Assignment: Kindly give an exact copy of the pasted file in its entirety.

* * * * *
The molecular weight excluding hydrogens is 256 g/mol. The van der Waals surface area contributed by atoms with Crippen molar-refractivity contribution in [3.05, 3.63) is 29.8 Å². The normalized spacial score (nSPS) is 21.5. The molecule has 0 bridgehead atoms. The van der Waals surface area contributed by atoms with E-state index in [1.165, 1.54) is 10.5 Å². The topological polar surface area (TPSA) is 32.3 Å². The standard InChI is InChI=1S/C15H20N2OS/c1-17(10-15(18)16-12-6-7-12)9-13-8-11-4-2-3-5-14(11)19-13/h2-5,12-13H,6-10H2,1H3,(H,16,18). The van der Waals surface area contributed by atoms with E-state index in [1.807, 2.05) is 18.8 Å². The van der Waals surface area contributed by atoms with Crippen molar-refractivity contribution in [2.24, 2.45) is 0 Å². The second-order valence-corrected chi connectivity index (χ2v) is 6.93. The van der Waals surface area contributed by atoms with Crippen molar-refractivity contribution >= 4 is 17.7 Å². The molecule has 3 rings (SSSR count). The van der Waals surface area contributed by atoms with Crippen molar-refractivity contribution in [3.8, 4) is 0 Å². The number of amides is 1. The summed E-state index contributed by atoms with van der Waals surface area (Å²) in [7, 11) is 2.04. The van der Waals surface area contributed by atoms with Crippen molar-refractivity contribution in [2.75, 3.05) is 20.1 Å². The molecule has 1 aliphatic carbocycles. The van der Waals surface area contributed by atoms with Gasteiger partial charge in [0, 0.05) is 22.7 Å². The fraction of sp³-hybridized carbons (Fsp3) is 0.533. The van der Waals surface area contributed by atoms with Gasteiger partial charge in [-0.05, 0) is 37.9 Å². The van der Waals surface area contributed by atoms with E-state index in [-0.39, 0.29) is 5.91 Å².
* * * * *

The molecular weight excluding hydrogens is 256 g/mol. The van der Waals surface area contributed by atoms with Crippen molar-refractivity contribution in [3.05, 3.63) is 29.8 Å². The normalized spacial score (nSPS) is 21.5. The molecule has 0 bridgehead atoms. The van der Waals surface area contributed by atoms with E-state index in [1.165, 1.54) is 10.5 Å². The topological polar surface area (TPSA) is 32.3 Å². The standard InChI is InChI=1S/C15H20N2OS/c1-17(10-15(18)16-12-6-7-12)9-13-8-11-4-2-3-5-14(11)19-13/h2-5,12-13H,6-10H2,1H3,(H,16,18). The van der Waals surface area contributed by atoms with E-state index in [1.807, 2.05) is 18.8 Å². The van der Waals surface area contributed by atoms with Crippen molar-refractivity contribution in [2.24, 2.45) is 0 Å². The second-order valence-corrected chi connectivity index (χ2v) is 6.93. The van der Waals surface area contributed by atoms with Crippen molar-refractivity contribution >= 4 is 17.7 Å². The molecule has 3 rings (SSSR count). The van der Waals surface area contributed by atoms with Crippen molar-refractivity contribution in [3.8, 4) is 0 Å². The number of amides is 1. The summed E-state index contributed by atoms with van der Waals surface area (Å²) in [7, 11) is 2.04. The van der Waals surface area contributed by atoms with Crippen molar-refractivity contribution in [2.75, 3.05) is 20.1 Å². The molecule has 1 aliphatic carbocycles. The van der Waals surface area contributed by atoms with Gasteiger partial charge in [0, 0.05) is 22.7 Å². The fraction of sp³-hybridized carbons (Fsp3) is 0.533. The van der Waals surface area contributed by atoms with Gasteiger partial charge in [-0.05, 0) is 37.9 Å². The van der Waals surface area contributed by atoms with E-state index in [-0.39, 0.29) is 5.91 Å².